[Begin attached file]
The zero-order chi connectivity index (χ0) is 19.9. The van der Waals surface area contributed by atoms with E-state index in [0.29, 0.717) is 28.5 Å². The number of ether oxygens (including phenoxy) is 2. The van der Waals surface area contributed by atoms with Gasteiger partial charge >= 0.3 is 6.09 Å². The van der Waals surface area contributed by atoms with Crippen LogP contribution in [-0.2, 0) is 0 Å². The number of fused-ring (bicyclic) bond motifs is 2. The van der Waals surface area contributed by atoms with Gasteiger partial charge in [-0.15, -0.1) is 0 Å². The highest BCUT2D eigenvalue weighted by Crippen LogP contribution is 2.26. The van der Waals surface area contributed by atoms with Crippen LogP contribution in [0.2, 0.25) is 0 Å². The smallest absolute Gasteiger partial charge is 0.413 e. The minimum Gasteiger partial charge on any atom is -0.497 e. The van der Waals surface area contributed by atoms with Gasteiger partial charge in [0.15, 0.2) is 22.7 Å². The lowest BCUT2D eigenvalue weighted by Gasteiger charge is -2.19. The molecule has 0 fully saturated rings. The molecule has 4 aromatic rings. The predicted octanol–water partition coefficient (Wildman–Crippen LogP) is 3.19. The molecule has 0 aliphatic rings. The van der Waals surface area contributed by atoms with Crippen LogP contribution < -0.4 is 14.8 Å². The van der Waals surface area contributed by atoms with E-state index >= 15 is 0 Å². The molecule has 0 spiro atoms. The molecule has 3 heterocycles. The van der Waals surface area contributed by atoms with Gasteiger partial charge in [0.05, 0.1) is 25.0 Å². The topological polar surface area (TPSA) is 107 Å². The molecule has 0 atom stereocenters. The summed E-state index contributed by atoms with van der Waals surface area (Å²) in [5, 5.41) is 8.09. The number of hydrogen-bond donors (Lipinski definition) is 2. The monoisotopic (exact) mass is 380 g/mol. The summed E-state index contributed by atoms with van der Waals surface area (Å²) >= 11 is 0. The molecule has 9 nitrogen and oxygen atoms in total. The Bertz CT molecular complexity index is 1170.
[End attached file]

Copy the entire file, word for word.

The zero-order chi connectivity index (χ0) is 19.9. The van der Waals surface area contributed by atoms with E-state index in [0.29, 0.717) is 28.5 Å². The number of ether oxygens (including phenoxy) is 2. The van der Waals surface area contributed by atoms with Gasteiger partial charge >= 0.3 is 6.09 Å². The van der Waals surface area contributed by atoms with Crippen LogP contribution in [-0.2, 0) is 0 Å². The number of fused-ring (bicyclic) bond motifs is 2. The van der Waals surface area contributed by atoms with Gasteiger partial charge in [-0.15, -0.1) is 0 Å². The highest BCUT2D eigenvalue weighted by Crippen LogP contribution is 2.26. The van der Waals surface area contributed by atoms with Crippen LogP contribution in [0.2, 0.25) is 0 Å². The smallest absolute Gasteiger partial charge is 0.413 e. The minimum Gasteiger partial charge on any atom is -0.497 e. The van der Waals surface area contributed by atoms with Gasteiger partial charge in [0.15, 0.2) is 22.7 Å². The lowest BCUT2D eigenvalue weighted by Gasteiger charge is -2.19. The molecule has 0 fully saturated rings. The molecule has 4 aromatic rings. The predicted octanol–water partition coefficient (Wildman–Crippen LogP) is 3.19. The molecule has 0 aliphatic rings. The van der Waals surface area contributed by atoms with Crippen LogP contribution < -0.4 is 14.8 Å². The van der Waals surface area contributed by atoms with E-state index >= 15 is 0 Å². The molecule has 0 spiro atoms. The molecule has 3 heterocycles. The van der Waals surface area contributed by atoms with Gasteiger partial charge in [0.05, 0.1) is 25.0 Å². The topological polar surface area (TPSA) is 107 Å². The molecule has 0 atom stereocenters. The summed E-state index contributed by atoms with van der Waals surface area (Å²) in [5, 5.41) is 8.09. The number of hydrogen-bond donors (Lipinski definition) is 2. The monoisotopic (exact) mass is 380 g/mol. The summed E-state index contributed by atoms with van der Waals surface area (Å²) >= 11 is 0. The molecule has 9 nitrogen and oxygen atoms in total. The Bertz CT molecular complexity index is 1170.